Each year, roughly 800,000 Americans have a stroke – once every 40 seconds – and about 160,000 of them die, while many others suffer permanent disabilities such as paralysis or loss of speech. Discounting COVID-19, stroke is the fourth most common cause of death in the United States.
If caught quickly, many stroke victims can be treated to avoid serious permanent health consequences. But in others, a doctor or hospital may be at fault for failing to diagnose or treat a stroke in a timely manner. And in rarer instances, a health care professional can even be the cause of a stroke, such as in the case of a surgical, prescription or anesthesia error.
When that occurs, the patient or his or her family may have grounds for a lawsuit. If you or a loved one had a debilitating or fatal stroke and you suspect a doctor, nurse or hospital staff was to blame, you should contact a stroke lawyer for advice on what steps to take.
Kline & Specter, with more than 50 attorneys, five of whom are also medical doctors – the most of any law firm in the nation – has the expertise and experience to handle stroke lawsuits. We will provide a free evaluation of your case and our stroke attorneys work on a contingent fee basis, meaning that we don’t get paid unless you win your case.
Among the cases involving stroke that our firm has litigated was a $17.5 million jury verdict against the Veterans Administration for an ex-Marine who suffered a stroke following a dental procedure. We have also settled a number of stroke cases, including those for $25 million and $15 million, where, respectively, a doctor failed to administer clot-busting medication to a male patient and another against a hospital involving medical care that caused a stroke in a middle-aged woman.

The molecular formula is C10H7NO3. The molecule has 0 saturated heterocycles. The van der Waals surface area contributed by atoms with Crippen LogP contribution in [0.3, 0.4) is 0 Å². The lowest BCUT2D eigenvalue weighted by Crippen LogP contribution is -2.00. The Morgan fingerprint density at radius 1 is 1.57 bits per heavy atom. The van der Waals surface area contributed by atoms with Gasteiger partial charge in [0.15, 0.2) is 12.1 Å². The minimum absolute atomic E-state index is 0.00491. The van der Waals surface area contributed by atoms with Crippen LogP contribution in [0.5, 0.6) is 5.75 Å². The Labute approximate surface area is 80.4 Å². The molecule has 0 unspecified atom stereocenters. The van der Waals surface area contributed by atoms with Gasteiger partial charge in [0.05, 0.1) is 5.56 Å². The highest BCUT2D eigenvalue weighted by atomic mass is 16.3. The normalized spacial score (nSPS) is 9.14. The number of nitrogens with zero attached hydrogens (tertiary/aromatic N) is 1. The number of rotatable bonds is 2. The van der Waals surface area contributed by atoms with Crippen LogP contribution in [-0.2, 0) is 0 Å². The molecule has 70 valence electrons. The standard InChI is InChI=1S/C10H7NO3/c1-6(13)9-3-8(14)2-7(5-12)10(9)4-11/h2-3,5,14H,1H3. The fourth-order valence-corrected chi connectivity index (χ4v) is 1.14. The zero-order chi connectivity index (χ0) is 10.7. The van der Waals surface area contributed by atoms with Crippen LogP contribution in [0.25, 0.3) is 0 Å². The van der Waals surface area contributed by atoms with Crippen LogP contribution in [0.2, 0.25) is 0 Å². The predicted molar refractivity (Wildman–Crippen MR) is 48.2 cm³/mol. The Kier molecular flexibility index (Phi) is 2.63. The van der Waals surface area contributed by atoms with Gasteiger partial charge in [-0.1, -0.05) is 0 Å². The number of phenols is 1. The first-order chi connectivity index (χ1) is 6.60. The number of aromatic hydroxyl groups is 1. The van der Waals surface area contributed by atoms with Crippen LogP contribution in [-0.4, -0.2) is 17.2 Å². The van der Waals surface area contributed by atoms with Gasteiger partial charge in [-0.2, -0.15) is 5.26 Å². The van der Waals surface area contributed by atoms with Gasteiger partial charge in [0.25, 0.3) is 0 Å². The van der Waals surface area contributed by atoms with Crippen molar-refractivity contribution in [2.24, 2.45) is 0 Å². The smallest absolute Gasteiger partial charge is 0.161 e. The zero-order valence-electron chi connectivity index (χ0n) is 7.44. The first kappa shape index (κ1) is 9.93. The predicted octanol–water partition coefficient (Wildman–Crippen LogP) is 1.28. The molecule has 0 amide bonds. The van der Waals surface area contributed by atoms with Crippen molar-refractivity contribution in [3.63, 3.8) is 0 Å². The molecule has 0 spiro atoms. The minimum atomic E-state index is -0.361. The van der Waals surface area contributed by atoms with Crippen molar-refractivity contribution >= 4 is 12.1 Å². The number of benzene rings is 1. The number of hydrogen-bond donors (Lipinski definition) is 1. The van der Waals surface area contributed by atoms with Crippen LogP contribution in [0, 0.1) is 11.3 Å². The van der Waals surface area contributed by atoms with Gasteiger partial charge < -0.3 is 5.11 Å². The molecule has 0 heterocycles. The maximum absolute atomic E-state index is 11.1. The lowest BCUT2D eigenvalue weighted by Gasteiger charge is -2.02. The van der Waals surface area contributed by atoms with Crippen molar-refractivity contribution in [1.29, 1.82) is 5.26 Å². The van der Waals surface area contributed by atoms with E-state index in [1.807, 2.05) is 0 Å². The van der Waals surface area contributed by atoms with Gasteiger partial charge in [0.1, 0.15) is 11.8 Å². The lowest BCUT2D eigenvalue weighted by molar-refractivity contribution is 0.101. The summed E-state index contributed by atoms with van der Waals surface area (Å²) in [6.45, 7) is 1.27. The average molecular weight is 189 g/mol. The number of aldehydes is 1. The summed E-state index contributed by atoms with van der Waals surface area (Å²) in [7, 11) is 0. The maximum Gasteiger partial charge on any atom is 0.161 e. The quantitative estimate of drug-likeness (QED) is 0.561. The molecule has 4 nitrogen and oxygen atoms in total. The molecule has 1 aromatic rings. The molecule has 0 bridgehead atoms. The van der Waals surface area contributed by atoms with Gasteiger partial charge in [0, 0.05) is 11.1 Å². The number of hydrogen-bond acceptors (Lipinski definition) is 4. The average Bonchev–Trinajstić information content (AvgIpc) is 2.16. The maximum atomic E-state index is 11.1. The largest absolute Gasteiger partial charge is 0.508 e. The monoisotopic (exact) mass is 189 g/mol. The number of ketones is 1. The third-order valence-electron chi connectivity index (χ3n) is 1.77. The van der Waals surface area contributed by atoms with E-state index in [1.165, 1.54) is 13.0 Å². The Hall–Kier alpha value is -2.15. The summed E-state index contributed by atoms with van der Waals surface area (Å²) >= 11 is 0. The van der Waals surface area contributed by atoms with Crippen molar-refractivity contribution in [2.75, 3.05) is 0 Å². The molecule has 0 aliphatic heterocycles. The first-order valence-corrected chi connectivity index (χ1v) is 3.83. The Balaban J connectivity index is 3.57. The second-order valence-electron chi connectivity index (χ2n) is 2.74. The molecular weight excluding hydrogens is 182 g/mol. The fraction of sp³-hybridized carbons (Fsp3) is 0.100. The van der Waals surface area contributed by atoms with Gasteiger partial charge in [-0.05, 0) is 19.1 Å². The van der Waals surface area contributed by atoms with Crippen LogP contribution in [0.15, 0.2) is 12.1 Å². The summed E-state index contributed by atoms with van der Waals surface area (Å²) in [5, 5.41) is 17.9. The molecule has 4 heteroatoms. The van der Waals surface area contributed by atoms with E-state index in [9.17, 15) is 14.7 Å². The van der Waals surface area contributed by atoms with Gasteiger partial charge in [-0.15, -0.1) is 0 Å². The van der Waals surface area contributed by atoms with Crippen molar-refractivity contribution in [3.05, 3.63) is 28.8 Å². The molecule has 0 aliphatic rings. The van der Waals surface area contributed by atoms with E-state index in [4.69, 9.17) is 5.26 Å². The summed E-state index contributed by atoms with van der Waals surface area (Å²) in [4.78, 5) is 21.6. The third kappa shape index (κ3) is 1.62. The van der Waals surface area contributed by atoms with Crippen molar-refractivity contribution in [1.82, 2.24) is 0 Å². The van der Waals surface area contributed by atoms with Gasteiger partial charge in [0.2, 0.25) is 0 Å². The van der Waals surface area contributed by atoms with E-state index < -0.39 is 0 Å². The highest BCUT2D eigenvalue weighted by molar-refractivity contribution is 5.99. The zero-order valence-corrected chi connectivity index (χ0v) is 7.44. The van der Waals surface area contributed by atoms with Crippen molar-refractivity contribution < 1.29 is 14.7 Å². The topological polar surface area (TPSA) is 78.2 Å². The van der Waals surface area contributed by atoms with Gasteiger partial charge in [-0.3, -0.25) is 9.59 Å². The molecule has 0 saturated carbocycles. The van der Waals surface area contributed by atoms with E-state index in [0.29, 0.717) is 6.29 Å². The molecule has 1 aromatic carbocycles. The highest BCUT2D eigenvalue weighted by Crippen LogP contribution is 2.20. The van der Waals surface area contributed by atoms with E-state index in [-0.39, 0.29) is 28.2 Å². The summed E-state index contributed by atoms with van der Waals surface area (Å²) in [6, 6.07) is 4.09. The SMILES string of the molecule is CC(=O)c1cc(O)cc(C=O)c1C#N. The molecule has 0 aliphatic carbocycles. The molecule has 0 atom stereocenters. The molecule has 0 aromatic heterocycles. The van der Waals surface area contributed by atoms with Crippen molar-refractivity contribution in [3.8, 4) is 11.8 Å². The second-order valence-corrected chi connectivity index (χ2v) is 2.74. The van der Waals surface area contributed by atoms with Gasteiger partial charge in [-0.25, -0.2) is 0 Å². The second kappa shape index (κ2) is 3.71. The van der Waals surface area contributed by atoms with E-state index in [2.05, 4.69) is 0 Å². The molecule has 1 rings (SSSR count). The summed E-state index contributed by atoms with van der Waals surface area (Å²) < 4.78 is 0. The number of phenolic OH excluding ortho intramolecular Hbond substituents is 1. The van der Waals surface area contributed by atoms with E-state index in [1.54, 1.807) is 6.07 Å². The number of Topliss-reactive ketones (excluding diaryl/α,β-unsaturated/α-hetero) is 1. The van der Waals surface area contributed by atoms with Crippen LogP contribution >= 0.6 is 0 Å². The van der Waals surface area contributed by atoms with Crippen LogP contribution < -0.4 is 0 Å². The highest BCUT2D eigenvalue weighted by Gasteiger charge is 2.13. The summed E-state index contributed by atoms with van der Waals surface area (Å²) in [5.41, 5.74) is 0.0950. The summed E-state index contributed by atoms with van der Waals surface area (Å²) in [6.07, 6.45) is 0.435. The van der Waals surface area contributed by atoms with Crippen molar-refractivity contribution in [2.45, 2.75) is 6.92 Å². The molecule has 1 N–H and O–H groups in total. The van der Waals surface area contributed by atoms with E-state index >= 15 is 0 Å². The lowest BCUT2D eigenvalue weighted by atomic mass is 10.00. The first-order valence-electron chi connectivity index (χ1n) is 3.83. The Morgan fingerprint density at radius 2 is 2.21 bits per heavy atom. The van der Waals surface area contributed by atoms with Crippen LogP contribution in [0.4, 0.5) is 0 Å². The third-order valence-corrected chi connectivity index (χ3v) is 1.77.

Identifying and treating stroke
A stroke can be identified as it occurs, with symptoms including the sudden onset of the following: facial drooping, loss or slurring of speech, drooling, weakness, numbness on one or both sides of the body, loss or blurry vision, loss of balance, severe headache.
Stroke can be treated by administering a clot-busting drug known as tPA, or tissue plasminogen activator. However, there is only a brief time to receive the drug to break up a blood clot before brain cell damage becomes permanent. (About 87 percent of strokes are ischemic strokes in which blood flow to the brain is blocked.)
Many strokes can be prevented from ever happening in the first place through proper physical care. The U.S. Centers for Disease Control and Prevention (CDC) suggests working with your doctor to create a plan to do so, though it suggests that people start by maintaining a healthy lifestyle, avoiding bad habits and controlling any existing health conditions.
Among the CDC’s suggestions are consuming healthy foods and drinks, maintaining a healthy weight, exercising regularly, limiting alcohol, quitting smoking, controlling blood pressure, checking cholesterol, treating diabetes and heart disease, and taking your medicine.